Below are a few examples of the people and ideas that AEI has shared - or tried to share - with the Bush White House over recent years:
– Escalation. President Bush’s escalation plan is based on a report by AEI scholar Frederick Kagan. CNN reporter Suzanne Malveaux said of AEI’s influence on Iraq policy: “One conservative policy group that has the president’s ear and is influencing his thinking is the American Enterprise Institute.”
– The Cheneys. Dick Cheney served as AEI Senior Fellow from 1993-1995, and his wife Lynn currently serves as Senior Fellow studying education and children. “Both Lynne and I have a long history with the American Enterprise Institute, and we value the association,” Vice President Cheney said in 2005.
– Bomb Iran. “We must bomb Iran,” AEI Resident Scholar Joshua Muravchik wrote in an op-ed for the Los Angeles Times. Muravchik called for an “air campaign against Tehran’s nuclear facilities”
– Richard Perle. Perle has been at AEI since 1987, and currently serves as a Resident Fellow. A leading neoconservative, Perle was a fierce proponent of regime change in Iraq. He served as Chairman of the Defense Policy Board from 2001 to 2003.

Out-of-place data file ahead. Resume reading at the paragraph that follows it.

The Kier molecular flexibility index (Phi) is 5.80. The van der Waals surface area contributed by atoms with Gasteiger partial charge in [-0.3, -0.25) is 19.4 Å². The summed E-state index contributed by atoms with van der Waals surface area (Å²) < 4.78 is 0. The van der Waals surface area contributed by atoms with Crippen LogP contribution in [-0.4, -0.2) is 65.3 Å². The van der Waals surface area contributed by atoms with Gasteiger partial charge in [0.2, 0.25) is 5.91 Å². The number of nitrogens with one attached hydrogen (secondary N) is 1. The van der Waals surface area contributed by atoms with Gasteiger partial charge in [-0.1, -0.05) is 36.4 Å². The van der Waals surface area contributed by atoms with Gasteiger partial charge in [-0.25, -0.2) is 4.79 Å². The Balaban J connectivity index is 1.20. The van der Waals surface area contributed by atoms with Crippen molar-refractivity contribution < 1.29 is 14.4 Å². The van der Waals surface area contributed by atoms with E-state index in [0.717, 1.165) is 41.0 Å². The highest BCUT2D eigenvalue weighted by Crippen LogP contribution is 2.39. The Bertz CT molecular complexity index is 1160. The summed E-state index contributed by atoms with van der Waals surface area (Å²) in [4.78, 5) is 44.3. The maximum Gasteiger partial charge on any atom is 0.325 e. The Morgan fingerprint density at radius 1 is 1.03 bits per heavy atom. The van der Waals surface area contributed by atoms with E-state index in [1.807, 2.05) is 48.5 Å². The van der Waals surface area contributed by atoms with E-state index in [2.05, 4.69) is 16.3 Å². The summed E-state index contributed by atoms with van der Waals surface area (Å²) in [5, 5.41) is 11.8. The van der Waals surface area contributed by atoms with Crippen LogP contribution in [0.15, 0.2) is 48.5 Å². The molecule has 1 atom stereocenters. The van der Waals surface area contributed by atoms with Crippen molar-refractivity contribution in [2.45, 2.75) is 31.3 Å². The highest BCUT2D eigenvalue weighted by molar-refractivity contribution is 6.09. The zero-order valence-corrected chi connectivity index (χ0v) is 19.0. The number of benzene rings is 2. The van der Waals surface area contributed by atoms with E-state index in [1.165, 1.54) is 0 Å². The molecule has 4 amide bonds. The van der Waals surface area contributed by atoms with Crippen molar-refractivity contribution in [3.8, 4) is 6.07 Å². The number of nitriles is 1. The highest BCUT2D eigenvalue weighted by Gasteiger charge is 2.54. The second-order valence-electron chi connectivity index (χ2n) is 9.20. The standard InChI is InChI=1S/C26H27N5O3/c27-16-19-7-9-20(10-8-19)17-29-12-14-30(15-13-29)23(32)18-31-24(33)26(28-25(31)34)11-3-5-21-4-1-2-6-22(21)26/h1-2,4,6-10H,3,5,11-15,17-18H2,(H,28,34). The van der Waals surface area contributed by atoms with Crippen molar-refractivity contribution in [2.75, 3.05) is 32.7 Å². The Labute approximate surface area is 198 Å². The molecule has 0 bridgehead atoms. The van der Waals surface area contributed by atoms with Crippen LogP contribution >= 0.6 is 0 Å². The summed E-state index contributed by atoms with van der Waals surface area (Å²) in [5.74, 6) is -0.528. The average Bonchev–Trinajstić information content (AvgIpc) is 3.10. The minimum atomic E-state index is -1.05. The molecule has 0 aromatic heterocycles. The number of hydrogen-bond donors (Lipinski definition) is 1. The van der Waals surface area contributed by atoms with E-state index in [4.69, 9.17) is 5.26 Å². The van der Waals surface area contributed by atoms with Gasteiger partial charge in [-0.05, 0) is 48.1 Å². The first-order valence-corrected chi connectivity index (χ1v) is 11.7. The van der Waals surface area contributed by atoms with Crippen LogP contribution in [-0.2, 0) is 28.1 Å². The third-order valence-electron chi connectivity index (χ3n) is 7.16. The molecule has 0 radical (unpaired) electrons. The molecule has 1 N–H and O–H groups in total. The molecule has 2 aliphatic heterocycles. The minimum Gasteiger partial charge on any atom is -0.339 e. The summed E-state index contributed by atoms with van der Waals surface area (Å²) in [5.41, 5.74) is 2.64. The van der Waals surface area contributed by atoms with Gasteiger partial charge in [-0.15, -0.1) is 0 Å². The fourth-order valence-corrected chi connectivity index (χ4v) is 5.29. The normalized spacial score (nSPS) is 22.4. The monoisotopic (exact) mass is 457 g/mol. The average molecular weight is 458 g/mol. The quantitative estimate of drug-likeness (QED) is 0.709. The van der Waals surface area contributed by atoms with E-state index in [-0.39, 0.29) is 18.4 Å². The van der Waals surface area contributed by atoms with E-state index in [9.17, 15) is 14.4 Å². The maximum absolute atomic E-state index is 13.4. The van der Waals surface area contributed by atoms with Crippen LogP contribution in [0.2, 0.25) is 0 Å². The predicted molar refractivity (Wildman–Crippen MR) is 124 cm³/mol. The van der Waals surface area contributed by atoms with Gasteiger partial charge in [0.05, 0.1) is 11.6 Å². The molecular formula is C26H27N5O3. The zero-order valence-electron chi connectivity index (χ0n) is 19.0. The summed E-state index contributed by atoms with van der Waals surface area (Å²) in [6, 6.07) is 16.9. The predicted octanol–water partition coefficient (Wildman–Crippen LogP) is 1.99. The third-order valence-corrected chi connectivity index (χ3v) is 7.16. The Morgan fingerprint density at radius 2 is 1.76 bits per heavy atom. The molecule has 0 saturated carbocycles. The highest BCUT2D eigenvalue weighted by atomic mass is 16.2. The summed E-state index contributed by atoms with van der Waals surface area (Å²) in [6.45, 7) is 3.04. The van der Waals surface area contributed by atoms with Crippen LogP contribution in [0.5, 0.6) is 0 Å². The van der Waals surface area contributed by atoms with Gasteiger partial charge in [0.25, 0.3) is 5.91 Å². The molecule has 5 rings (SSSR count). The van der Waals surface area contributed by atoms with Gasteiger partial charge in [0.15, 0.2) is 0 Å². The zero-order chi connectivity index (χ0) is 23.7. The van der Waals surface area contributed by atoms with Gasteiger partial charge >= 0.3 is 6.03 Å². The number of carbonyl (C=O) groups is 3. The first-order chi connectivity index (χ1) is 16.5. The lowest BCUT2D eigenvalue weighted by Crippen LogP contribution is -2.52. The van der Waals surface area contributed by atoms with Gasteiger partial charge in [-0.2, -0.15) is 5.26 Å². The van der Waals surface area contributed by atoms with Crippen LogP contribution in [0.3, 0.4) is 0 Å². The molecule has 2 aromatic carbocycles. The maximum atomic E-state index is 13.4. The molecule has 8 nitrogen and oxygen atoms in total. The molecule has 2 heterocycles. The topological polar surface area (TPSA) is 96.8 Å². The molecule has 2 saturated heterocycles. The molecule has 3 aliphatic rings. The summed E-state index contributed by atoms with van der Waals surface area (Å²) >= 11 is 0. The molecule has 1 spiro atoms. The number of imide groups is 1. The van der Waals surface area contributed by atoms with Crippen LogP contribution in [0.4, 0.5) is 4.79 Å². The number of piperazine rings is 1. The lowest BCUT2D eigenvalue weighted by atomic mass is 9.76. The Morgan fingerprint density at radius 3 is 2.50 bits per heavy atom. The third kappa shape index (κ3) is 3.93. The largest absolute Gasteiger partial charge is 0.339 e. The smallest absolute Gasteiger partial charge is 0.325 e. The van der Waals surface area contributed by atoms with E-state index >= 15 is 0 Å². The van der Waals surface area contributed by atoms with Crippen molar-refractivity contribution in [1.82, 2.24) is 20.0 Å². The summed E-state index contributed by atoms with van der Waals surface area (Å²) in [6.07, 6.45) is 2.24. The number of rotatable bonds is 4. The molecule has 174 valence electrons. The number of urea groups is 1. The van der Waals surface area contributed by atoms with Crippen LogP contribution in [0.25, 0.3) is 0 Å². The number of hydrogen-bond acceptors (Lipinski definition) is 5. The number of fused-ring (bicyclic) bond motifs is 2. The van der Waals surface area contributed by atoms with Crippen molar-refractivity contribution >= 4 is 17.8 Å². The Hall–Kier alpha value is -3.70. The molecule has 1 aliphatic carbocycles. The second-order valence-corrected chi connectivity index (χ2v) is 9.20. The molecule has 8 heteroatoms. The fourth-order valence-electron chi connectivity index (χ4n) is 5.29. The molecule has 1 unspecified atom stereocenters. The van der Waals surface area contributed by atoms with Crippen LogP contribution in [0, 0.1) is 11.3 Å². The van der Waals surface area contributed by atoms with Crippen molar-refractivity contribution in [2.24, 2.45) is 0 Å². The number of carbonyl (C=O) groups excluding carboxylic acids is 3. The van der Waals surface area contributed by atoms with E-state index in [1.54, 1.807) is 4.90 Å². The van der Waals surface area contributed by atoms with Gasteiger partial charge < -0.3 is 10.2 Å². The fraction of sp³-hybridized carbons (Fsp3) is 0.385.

– John Bolton. Served as Senior Vice President of AEI before coming to the Bush administration. Bolton currently serves as a Senior Fellow at AEI. “There is no such thing as the United Nations,” Bolton said. “If the U.N. secretary building in New York lost 10 stories, it wouldn’t make a bit of difference.”
– Climate change inaction. AEI offered $10,000 to climate change deniers to speak out against the recent IPCC climate change study.
– Karl Zinsmeister. Worked for 12 years at the American Enterprise magazine. He became Bush’s top domestic policy adviser, but only after he admitted to padding his resume.
– Social Security privatization. AEI has long been a vocal supporter of Social Security privatization.
– Greg Mankiw. A visiting scholar at AEI, Mankiw served as Bush’s chairman of the Council of Economic Advisers from 2003 to 2005. In 2004, Mankiw said the outsourcing of U.S. jobs overseas was “probably a plus for the economy in the long run.”
– John Yoo. Currently a visiting scholar for AEI, and a former deputy assistant attorney general in the office of legal counsel of the Department of Justice. Yoo authored the infamous torture memo that argued interrogation techniques only constituted torture if they are “equivalent in intensity to… organ failure, impairment of bodily function, or even death.”